Former governor of Plateau State and retired Air Commodore, Senator Jonah David Jang has weighed in on the future of Nigeria and advised that for peace and progress, constituent nationalities in the country must be given an opportunity to dialogue on the structure and ways to coexist as a nation.
He also insisted that the military lacked the capacity and fairness to gift the country a constitution, as what they did was too lopsided for fairness and equity, particularly in the creation of states and local governments, which placed decisions in the hands of the north that has more federal constituencies and representation in the National Assembly.
Jang, who was the military governor of Benue and that of the defunct Gongola State and currently a member of the Peoples Democratic Party’s Board of Trustees, insisted that there was no way the military could draw up a constitution that would serve a democratic set up, pointing out that some things were deliberately influenced to favour the north which other sections have found uncomfortable as they were lacking in equity and fairness.
He said: “After I retired, I attended a constitutional conference set up by the late Gen. Sani Abacha in 1994. If you bring out that document as presented to Gen. Abacha, it was very beautiful. It suggested the idea of geopolitical zones that we now have but we didn’t recommend North Central, it was Middle Belt but it came out as North Central. These are some of the things that the military tinkered with and came up with what they now call Nigeria constitution
Now, if you look at the creation of states and local governments by the military, it was the most lopsided thing they have done. The number of local governments in Kano and Jigawa, and the federal constituencies in Kano and Jigawa are more than the ones in the entire South-east. How do you balance debate in the House of Representatives?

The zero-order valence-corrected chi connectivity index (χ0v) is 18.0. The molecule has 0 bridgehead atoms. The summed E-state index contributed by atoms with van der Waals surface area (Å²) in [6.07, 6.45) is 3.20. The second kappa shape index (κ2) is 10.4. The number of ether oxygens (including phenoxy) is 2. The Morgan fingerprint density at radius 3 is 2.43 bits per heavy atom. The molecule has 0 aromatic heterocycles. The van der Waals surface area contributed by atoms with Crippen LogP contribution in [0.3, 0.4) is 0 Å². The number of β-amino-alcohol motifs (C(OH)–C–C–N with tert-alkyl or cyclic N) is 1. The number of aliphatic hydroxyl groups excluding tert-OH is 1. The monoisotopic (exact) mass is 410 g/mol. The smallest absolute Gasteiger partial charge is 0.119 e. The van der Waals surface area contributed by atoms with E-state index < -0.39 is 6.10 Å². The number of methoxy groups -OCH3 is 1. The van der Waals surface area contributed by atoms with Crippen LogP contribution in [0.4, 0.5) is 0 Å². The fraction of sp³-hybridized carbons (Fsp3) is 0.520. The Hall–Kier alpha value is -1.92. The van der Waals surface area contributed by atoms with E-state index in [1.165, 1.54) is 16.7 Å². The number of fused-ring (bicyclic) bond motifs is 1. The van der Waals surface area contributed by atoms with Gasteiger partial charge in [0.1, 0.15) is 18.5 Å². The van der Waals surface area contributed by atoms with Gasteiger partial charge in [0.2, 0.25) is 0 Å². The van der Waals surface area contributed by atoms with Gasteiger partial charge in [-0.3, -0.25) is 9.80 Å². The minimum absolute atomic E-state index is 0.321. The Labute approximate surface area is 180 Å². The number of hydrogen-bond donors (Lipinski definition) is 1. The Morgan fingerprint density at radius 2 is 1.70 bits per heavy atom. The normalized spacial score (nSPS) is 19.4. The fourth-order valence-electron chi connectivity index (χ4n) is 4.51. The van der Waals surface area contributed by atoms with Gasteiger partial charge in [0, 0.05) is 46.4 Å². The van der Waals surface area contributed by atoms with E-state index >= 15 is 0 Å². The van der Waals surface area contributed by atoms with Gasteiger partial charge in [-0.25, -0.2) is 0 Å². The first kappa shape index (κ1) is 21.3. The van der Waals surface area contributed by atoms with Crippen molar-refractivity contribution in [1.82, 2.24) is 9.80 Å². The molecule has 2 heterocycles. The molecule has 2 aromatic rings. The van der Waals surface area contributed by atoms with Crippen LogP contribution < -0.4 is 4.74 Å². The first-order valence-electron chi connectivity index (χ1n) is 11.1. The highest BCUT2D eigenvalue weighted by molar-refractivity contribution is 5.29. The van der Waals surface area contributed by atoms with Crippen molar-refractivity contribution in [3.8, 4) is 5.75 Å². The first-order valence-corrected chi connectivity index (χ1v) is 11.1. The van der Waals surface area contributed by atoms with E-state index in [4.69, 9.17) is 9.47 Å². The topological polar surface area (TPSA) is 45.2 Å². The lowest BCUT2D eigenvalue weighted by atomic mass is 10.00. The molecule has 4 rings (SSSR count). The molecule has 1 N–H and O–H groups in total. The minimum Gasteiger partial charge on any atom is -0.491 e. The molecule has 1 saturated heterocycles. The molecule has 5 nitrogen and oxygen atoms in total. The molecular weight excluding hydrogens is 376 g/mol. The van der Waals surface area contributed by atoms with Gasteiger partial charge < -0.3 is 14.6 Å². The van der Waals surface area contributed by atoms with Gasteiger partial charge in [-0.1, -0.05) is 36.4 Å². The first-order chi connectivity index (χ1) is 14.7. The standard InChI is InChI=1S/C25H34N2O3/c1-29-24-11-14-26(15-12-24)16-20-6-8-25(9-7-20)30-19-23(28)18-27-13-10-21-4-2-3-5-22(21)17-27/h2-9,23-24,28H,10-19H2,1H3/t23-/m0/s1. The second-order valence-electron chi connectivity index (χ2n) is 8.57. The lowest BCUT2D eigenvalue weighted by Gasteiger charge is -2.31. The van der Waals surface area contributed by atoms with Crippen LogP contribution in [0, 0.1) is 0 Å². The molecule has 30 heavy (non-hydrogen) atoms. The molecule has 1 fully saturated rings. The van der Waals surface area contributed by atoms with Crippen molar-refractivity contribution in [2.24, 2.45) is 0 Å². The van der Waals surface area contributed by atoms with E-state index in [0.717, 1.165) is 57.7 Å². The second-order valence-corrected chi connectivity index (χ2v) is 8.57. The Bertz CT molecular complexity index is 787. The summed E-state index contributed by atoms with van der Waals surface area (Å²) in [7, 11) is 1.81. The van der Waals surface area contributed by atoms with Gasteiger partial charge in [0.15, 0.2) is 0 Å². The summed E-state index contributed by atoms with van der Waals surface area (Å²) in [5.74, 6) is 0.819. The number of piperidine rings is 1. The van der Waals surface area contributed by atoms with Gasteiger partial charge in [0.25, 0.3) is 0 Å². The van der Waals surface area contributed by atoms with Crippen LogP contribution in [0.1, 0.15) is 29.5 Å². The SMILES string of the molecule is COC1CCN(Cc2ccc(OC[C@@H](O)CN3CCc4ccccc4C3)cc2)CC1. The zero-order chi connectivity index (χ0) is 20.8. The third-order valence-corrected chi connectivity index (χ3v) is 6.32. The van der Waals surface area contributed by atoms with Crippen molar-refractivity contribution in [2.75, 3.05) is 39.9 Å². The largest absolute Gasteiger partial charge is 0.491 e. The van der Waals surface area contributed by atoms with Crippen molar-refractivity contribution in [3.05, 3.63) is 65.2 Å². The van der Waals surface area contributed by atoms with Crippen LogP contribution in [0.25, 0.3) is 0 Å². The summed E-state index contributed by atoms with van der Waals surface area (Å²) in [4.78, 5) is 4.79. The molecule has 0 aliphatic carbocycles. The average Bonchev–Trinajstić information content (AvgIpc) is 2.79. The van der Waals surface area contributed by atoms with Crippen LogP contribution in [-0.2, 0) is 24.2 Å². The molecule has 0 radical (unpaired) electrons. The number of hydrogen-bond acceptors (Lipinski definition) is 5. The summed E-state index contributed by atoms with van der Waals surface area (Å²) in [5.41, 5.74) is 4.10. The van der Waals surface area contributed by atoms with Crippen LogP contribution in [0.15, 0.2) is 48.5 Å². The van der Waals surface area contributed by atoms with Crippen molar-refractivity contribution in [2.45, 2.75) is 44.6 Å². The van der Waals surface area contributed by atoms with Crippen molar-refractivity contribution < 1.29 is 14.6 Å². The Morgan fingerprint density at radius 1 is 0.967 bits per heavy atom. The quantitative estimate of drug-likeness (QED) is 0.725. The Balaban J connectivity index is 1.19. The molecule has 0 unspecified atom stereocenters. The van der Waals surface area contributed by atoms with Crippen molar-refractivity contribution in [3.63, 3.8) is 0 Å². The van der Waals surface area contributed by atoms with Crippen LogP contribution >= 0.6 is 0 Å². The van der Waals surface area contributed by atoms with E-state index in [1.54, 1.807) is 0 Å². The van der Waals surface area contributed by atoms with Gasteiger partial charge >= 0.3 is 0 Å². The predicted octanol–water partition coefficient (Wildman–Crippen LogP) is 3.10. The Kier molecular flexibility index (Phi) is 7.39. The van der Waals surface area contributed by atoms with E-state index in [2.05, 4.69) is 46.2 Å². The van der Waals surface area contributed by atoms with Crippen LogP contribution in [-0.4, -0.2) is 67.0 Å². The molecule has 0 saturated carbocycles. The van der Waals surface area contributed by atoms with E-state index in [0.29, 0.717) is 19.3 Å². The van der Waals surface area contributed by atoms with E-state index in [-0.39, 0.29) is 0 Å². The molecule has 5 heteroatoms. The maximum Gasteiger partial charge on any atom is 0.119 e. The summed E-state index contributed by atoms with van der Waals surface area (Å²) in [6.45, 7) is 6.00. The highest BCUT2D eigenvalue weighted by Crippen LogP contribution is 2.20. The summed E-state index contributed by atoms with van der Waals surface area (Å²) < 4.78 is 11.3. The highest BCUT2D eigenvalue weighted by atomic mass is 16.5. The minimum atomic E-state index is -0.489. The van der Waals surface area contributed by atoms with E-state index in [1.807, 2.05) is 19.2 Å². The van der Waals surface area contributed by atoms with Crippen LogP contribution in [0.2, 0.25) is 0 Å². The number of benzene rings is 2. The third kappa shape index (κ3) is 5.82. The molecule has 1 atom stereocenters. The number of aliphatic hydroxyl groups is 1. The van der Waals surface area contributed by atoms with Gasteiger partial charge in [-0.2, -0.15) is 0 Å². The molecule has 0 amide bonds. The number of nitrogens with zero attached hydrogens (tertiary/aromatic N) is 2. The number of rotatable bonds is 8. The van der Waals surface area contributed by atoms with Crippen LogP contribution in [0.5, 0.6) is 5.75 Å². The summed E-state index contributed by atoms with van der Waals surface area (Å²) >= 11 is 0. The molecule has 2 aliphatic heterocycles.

“It is very clear that Nigeria needs to be restructured. For me, I love Nigeria as a country and as a nation and that is why we fought the civil war; to make Nigeria as one, but Nigeria is not one as it is today. People are only preoccupied with their states, their region and their ethnic nationalities.
Besides, there is complete imbalance in the National Assembly. Take Plateau State that I governed for eight years, for instance; how can you have a federal constituency of Jos South and Jos East compared to Wase? Look at the population of Jos South, which is three to four times more than the population of Wase. Yet, you bring Jos South and Jos East together to form one federal constituency, and make Wase alone a Federal constituency.
“Look at Jos North, with the highest voting population; it is joined with Bassa, another heavily-populated local government, to form one federal constituency. How can you have a balanced debate in the House of Representatives? It is the states that have the highest number of constituencies that dictate whatever happens in the House of Representatives.
Also, when it comes to joint meetings between the House of Representatives and the Senate to pass a bill or take a decision, it is what the House says that overrides because the number of the senators is far lower. So, you can see that we are running a unitary constitution in a federal system.
“What we are saying is that Nigerians should be given the opportunity and then, the government of the federation today can bring us together, based on our ethnic nationalities, interest groups and so on, to look at the restructuring of this country. It was my main agenda when I ran for the Presidency in 2019.
There is no way we can develop this country under this kind of structural imbalance where so much power is concentrated in the hands of the President.
Yet, they say we are running a federation, but in reality, the states are running cap in hand to the President for so many things.
“You can imagine that a governor, who is the Chief Security Officer of his state, cannot command the Commissioner of Police until he takes directive from the federal government. In fact, a governor is a captive in his own state. A decision can be taken about even his life somewhere and he will not know; thank God that it has never happened, but it is as bad as that. If we are going to run a federal system, then, we must share power among the federating units and the federal government should handle what is purely federal; that is the control of the armed forces, foreign affairs and other things that the state cannot directly handle.
We are trying to reawaken Nigerians to see the reason why we are not progressing; we are not progressing because power has not been given to the right areas where it should be exercised for the good of the people at the grassroots. I believe that Nigerians should be given an opportunity to debate our coexistence so that we can become a nation. We cannot just remain a country with a collection of ethnic groups that cannot really decide properly. What Plateau people want might not be what Kano people want, but when you ask Plateau people to go and push their case, they are over-ruled.”